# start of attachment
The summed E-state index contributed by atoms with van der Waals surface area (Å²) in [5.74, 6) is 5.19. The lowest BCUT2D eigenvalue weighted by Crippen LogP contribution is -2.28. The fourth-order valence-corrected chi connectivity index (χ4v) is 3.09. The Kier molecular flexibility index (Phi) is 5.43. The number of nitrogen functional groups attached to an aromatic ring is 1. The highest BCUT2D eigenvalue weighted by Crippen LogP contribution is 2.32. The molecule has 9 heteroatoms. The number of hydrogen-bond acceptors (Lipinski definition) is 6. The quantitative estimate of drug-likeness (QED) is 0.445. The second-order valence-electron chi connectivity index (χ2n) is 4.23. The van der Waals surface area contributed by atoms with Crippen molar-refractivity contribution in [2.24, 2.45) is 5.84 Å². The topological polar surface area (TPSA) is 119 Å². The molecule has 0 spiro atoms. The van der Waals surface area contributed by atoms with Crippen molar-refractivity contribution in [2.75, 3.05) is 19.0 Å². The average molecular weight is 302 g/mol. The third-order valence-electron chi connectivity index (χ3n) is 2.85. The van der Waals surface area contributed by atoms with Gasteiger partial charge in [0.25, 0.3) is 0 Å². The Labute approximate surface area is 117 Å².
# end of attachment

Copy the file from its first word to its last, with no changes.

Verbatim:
The summed E-state index contributed by atoms with van der Waals surface area (Å²) in [5.74, 6) is 5.19. The lowest BCUT2D eigenvalue weighted by Crippen LogP contribution is -2.28. The fourth-order valence-corrected chi connectivity index (χ4v) is 3.09. The Kier molecular flexibility index (Phi) is 5.43. The number of nitrogen functional groups attached to an aromatic ring is 1. The highest BCUT2D eigenvalue weighted by Crippen LogP contribution is 2.32. The molecule has 9 heteroatoms. The number of hydrogen-bond acceptors (Lipinski definition) is 6. The quantitative estimate of drug-likeness (QED) is 0.445. The second-order valence-electron chi connectivity index (χ2n) is 4.23. The van der Waals surface area contributed by atoms with Crippen molar-refractivity contribution in [2.24, 2.45) is 5.84 Å². The topological polar surface area (TPSA) is 119 Å². The molecule has 0 spiro atoms. The van der Waals surface area contributed by atoms with Crippen molar-refractivity contribution in [2.75, 3.05) is 19.0 Å². The average molecular weight is 302 g/mol. The third-order valence-electron chi connectivity index (χ3n) is 2.85. The van der Waals surface area contributed by atoms with Gasteiger partial charge in [0.25, 0.3) is 0 Å². The Labute approximate surface area is 117 Å².